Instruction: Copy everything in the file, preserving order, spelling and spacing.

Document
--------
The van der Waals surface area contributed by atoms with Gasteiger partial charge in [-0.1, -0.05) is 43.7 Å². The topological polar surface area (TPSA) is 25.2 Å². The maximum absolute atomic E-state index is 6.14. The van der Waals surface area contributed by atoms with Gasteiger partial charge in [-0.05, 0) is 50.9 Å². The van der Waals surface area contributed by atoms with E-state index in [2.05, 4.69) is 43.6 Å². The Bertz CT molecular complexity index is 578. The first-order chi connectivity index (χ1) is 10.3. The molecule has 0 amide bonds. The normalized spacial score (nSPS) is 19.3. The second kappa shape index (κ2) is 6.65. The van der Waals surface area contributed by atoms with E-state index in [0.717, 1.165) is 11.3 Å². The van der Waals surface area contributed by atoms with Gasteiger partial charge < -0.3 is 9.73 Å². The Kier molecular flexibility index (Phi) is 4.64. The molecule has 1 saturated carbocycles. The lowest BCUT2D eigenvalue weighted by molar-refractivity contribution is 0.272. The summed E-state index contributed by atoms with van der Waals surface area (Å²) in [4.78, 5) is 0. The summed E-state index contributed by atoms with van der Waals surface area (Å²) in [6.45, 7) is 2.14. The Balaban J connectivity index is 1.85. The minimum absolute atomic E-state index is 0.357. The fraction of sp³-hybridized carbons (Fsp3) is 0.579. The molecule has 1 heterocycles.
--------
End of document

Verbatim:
The van der Waals surface area contributed by atoms with Gasteiger partial charge in [-0.1, -0.05) is 43.7 Å². The topological polar surface area (TPSA) is 25.2 Å². The maximum absolute atomic E-state index is 6.14. The van der Waals surface area contributed by atoms with Gasteiger partial charge in [-0.05, 0) is 50.9 Å². The van der Waals surface area contributed by atoms with E-state index in [2.05, 4.69) is 43.6 Å². The Bertz CT molecular complexity index is 578. The first-order chi connectivity index (χ1) is 10.3. The molecule has 0 amide bonds. The normalized spacial score (nSPS) is 19.3. The second kappa shape index (κ2) is 6.65. The van der Waals surface area contributed by atoms with E-state index in [0.717, 1.165) is 11.3 Å². The van der Waals surface area contributed by atoms with Gasteiger partial charge < -0.3 is 9.73 Å². The Kier molecular flexibility index (Phi) is 4.64. The molecule has 1 saturated carbocycles. The lowest BCUT2D eigenvalue weighted by molar-refractivity contribution is 0.272. The summed E-state index contributed by atoms with van der Waals surface area (Å²) in [4.78, 5) is 0. The summed E-state index contributed by atoms with van der Waals surface area (Å²) in [6.45, 7) is 2.14. The Balaban J connectivity index is 1.85. The minimum absolute atomic E-state index is 0.357. The fraction of sp³-hybridized carbons (Fsp3) is 0.579. The molecule has 1 heterocycles.